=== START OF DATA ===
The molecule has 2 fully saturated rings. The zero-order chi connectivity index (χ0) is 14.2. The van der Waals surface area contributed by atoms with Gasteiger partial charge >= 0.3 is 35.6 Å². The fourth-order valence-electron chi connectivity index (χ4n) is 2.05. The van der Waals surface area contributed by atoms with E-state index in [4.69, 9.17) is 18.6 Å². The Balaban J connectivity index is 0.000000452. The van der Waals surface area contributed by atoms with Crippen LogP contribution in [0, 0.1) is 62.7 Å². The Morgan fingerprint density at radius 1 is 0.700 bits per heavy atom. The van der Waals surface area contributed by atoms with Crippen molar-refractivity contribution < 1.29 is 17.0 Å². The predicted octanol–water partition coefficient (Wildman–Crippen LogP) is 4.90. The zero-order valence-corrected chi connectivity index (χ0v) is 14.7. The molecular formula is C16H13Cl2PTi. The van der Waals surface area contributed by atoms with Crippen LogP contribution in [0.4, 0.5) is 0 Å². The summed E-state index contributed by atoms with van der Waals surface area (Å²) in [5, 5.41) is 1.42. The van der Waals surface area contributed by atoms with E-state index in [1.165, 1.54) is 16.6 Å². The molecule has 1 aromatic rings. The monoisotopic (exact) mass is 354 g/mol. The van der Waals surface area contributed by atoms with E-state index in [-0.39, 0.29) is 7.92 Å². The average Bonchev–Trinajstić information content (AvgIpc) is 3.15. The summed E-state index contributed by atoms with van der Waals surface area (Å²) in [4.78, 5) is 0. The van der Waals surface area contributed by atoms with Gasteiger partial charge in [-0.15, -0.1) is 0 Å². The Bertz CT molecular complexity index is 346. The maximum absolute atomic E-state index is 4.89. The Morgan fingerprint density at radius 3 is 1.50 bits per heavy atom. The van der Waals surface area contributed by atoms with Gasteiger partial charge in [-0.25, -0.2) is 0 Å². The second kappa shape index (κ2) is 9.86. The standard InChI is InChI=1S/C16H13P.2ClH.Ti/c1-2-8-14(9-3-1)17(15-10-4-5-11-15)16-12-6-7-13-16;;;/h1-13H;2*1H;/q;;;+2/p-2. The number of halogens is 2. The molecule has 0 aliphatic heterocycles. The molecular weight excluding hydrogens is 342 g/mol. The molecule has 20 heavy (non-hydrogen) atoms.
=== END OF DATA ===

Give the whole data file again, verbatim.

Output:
The molecule has 2 fully saturated rings. The zero-order chi connectivity index (χ0) is 14.2. The van der Waals surface area contributed by atoms with Gasteiger partial charge >= 0.3 is 35.6 Å². The fourth-order valence-electron chi connectivity index (χ4n) is 2.05. The van der Waals surface area contributed by atoms with E-state index in [4.69, 9.17) is 18.6 Å². The Balaban J connectivity index is 0.000000452. The van der Waals surface area contributed by atoms with Crippen LogP contribution in [0, 0.1) is 62.7 Å². The Morgan fingerprint density at radius 1 is 0.700 bits per heavy atom. The van der Waals surface area contributed by atoms with Crippen molar-refractivity contribution < 1.29 is 17.0 Å². The predicted octanol–water partition coefficient (Wildman–Crippen LogP) is 4.90. The zero-order valence-corrected chi connectivity index (χ0v) is 14.7. The molecular formula is C16H13Cl2PTi. The van der Waals surface area contributed by atoms with Crippen LogP contribution in [0.4, 0.5) is 0 Å². The summed E-state index contributed by atoms with van der Waals surface area (Å²) in [5, 5.41) is 1.42. The van der Waals surface area contributed by atoms with E-state index in [1.165, 1.54) is 16.6 Å². The molecule has 1 aromatic rings. The monoisotopic (exact) mass is 354 g/mol. The van der Waals surface area contributed by atoms with E-state index in [-0.39, 0.29) is 7.92 Å². The average Bonchev–Trinajstić information content (AvgIpc) is 3.15. The summed E-state index contributed by atoms with van der Waals surface area (Å²) in [4.78, 5) is 0. The van der Waals surface area contributed by atoms with Gasteiger partial charge in [-0.15, -0.1) is 0 Å². The Bertz CT molecular complexity index is 346. The maximum absolute atomic E-state index is 4.89. The Morgan fingerprint density at radius 3 is 1.50 bits per heavy atom. The van der Waals surface area contributed by atoms with Gasteiger partial charge in [-0.25, -0.2) is 0 Å². The second kappa shape index (κ2) is 9.86. The standard InChI is InChI=1S/C16H13P.2ClH.Ti/c1-2-8-14(9-3-1)17(15-10-4-5-11-15)16-12-6-7-13-16;;;/h1-13H;2*1H;/q;;;+2/p-2. The number of halogens is 2. The molecule has 0 aliphatic heterocycles. The molecular weight excluding hydrogens is 342 g/mol. The molecule has 20 heavy (non-hydrogen) atoms.